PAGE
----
Due to the polio vaccine, the United States has been polio free since 1979, according to CDC. But there is…
Due to the polio vaccine, the United States has been polio free since 1979, according to CDC.
But there is no cure or vaccine for AFM and healthcare practitioners have got to find out the best ways to care for these children.
Some have harked back to the poli tide to help their patients. Melissa Murray, a Oregon physiotherapist, shed old medical journal articles about polio to find out what exercises would give her the patient, Bailey Sheehan, diagnosed with AFM 2014 at 7 years of age. Her entire right side was paralyzed.  “I was unsure and a little nervous because I wanted to help, but it was such an unknown territory,” Murray said. “I never thought I’d go back in time to read about polio.”
Bailey, now 11, has a frequent headache and is weak in her right arm, but she can go – something her mother’s credit for Murray’s historical research. “Melissa and her resourcefulness – I think it’s 100 percent why Bailey goes again,” said Mikell Sheehan.
back in time to receive medical wisdom from a prior illness such as Murray and others has done with AFM, is “extraordinary”, according to David Oshinsky, professor of history at New York University and author of “Polio: An American Story,” who won the Pulitzer Prize for History in 2006.
“To me, it’s amazing . I have never seen such a connection, he said.
When Olivera brought her son to the meeting with post-political members support group at the Thousand Oaks community center, she first thought she might have made a mistake. These people were more than half a century older than her son – can they really help?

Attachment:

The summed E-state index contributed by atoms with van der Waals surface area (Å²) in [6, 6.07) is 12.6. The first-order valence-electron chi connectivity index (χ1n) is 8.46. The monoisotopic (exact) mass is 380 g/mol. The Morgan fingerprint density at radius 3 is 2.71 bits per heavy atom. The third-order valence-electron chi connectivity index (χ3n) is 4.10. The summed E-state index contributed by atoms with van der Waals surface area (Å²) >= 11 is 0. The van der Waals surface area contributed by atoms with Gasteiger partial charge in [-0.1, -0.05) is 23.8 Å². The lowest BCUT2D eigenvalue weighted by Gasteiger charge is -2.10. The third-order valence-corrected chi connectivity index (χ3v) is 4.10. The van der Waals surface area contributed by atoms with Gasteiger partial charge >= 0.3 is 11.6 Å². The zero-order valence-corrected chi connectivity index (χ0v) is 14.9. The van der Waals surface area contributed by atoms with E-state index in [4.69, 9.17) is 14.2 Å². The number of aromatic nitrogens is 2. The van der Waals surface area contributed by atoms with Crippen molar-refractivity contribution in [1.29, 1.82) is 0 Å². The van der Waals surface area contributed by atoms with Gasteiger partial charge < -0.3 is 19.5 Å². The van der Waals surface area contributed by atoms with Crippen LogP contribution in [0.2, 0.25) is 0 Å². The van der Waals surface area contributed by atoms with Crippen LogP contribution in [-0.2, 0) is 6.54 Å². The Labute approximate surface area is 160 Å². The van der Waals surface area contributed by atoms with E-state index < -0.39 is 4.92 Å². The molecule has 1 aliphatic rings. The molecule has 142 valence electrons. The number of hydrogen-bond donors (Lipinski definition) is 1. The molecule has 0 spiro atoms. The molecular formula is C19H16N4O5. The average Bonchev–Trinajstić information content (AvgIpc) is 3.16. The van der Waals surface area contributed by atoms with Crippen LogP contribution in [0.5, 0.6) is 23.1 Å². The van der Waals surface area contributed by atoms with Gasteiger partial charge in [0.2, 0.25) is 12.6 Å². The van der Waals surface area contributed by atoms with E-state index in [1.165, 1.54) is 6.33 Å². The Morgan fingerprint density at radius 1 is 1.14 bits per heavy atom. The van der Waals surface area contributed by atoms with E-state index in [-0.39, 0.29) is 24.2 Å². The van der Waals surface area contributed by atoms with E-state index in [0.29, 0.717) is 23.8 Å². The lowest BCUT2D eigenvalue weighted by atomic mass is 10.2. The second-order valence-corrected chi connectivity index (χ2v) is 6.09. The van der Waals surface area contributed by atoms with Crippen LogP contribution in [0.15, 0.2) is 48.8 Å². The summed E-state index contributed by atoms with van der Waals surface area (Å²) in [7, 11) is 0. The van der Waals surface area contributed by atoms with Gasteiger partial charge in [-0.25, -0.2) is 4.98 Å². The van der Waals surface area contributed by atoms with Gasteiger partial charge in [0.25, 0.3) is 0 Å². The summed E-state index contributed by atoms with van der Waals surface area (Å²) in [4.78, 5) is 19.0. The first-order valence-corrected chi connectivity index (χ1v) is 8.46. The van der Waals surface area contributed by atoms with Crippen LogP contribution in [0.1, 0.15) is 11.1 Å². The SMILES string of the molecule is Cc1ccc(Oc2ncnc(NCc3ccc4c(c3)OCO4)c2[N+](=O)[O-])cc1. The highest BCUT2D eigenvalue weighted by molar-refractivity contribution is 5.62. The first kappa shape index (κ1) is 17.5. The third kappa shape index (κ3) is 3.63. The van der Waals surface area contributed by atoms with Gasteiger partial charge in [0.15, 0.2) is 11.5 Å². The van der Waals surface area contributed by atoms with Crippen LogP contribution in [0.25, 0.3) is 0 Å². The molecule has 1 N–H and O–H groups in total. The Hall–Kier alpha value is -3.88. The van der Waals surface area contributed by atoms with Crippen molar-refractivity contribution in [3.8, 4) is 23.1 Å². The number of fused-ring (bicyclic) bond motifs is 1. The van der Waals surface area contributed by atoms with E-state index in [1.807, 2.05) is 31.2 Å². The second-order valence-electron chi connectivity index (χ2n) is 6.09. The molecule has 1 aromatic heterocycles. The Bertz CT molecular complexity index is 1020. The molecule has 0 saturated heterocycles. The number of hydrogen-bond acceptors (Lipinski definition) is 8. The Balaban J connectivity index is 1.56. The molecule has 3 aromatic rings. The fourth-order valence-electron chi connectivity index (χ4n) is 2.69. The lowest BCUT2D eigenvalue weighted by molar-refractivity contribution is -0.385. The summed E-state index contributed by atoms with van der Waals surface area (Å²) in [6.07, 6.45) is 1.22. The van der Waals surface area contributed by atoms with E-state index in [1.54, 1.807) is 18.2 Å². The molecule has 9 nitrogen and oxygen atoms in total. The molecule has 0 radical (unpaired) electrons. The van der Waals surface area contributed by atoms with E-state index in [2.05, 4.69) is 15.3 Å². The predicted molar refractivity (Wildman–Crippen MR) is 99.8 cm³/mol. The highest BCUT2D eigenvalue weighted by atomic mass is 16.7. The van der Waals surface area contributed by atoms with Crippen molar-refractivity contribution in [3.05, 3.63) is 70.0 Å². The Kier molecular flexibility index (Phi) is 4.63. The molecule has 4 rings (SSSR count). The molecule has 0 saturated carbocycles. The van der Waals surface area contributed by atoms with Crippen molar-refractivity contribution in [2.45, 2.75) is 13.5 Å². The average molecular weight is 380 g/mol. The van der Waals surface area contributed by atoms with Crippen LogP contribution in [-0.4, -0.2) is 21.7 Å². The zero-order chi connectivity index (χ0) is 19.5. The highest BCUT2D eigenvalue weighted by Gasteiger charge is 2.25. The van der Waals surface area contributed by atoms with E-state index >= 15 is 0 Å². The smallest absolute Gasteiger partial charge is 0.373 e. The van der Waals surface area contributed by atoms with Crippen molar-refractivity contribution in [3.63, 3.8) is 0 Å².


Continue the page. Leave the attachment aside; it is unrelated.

Then she saw one of the polio survivors sitting in a motorized wheelchair, picking up the leg by grabbing the skin on the upper part of the thigh, just as you might pick a puppy at the neck’s screw.
It was a very specific move known to Olivera because it was how Lucian was moving too.
She knew she was in the right place.
So, polio survived.
“Seeing that the boy retrieved memories for us. It was like déjà vu,” said Sherrill Boyd, 79, who went to polio when she was 9.
The survivor’s council came almost immediately, part of it an accident. When Lucian grabbed his thigh and put his leg on a table, Olivera, who went to the label school as a girl, winced. Polio survivors laughed.
“They said,” He stretches the leg. We’ll do it too! It is good! “” Olivera remembers. “So now I say – break all label rules!”
When Norma Puch looked at Lucian and heard her story, she was reminded of her own story. Both she and Lucian got sick when they were very young – Puch was 18 months old and Lucian was 11 months old. Like Lucian, she carries a jaw on her left leg from ankle to hip.
When he saw her, she remembered a painful event when she was a young woman working as a receptionist at a Los Angeles construction company. One day she went out and took a break. She was wearing a classic 70s dress.
“Hello, cover that thing,” shouted one by one.